Egypt New Prime Minister Cabinet
Egypt cabinet takes oath of office
New prime minister and ministers for key porfolios expected to win the approval of pro-reform groups.
Egypt’s new prime minister and his cabinet have been sworn in by the country’s military rulers.
Egyptian state television on Monday showed members of the government taking their oath before Field Marshal Hussein Tantawi, the head of Egypt’s armed forces supreme council.
Headed by Essam Sharaf, the prime minister, the cabinet, includes new faces in the key foreign, interior and justice ministries.
Sharaf was appointed on Thursday after protests against the presence of allies of Hosni Mubarak, the ousted president, in the caretaker government.
The new cabinet is expected to be met with the approval of the pro-reform groups that led the 18-day uprising that toppled Mubarak from power on February 11.
The government’s main job will be to help steer the country through reforms, a constitutional referendum and towards free elections.
Among the most notable faces in the cabinet designed to meet protesters’ demands, is Major-General Mansour El-Essawy, a former Cairo security chief, who replaces Mahmoud Wagdi as interior minister.
El-Essawy, according to a report by the state news agency, pledged after meeting Sharaf on Sunday that he would work to restore security and reduce the role of the hated state security agency, which is blamed for human-rights abuses against Mubarak’s opponents.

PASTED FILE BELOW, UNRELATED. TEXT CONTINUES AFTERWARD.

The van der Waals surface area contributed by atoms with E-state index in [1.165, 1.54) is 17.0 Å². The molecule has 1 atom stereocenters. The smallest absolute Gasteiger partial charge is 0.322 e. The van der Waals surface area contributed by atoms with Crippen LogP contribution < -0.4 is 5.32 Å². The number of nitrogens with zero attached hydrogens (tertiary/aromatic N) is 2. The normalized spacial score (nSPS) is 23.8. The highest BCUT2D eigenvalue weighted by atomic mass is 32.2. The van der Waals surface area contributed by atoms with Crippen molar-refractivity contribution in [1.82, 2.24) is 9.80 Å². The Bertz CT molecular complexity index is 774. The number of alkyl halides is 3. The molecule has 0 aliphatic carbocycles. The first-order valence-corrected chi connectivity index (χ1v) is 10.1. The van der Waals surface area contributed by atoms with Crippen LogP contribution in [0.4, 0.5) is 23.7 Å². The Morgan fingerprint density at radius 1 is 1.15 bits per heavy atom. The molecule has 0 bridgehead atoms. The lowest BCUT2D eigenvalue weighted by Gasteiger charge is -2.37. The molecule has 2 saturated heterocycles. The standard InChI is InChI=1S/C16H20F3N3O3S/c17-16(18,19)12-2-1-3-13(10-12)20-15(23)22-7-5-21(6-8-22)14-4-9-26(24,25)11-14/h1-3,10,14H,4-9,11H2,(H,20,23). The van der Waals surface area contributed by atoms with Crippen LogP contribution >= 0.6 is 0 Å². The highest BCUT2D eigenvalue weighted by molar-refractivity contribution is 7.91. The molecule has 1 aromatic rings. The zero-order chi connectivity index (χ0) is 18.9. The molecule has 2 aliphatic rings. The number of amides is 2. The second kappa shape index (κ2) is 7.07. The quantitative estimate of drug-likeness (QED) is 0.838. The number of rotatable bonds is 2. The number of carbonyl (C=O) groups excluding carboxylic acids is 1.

On Sunday, army soldiers fired in the air and used stun guns to disperse hundreds of protesters who attempted to storm the state security offices inside the interior ministry in downtown Cairo.
The protesters said they wanted to see for themselves whether the building had secret cells and to stop officers from destroying possibly incriminating documents.
Al Jazeera has learnt that on Monday Egypt’s general prosecutor ordered the detention of 47 police officers and personnel for burning documents at several state security headquarters.
Also in the new cabinet is Nabil Elaraby, who was Egypt’s UN representative in the 1990s, taking up the post of foreign minister.
Elaraby also served as a judge at the International Court of Justice between 2001 and 2006.
He replaces Ahmed Aboul-Gheit, who was in the post since 2004 but who maligned the protesters in the early days of the uprising.
Separately on Monday, a mainly Christian crowd of 1,000 people held a protest outside the state television building over the burning of a church in the outskirts of Cairo.
Some Muslims joined the protest.
Witnesses and a security source said the church in Helwan was torched after a row sparked by a relationship between a Christian man and a Muslim woman.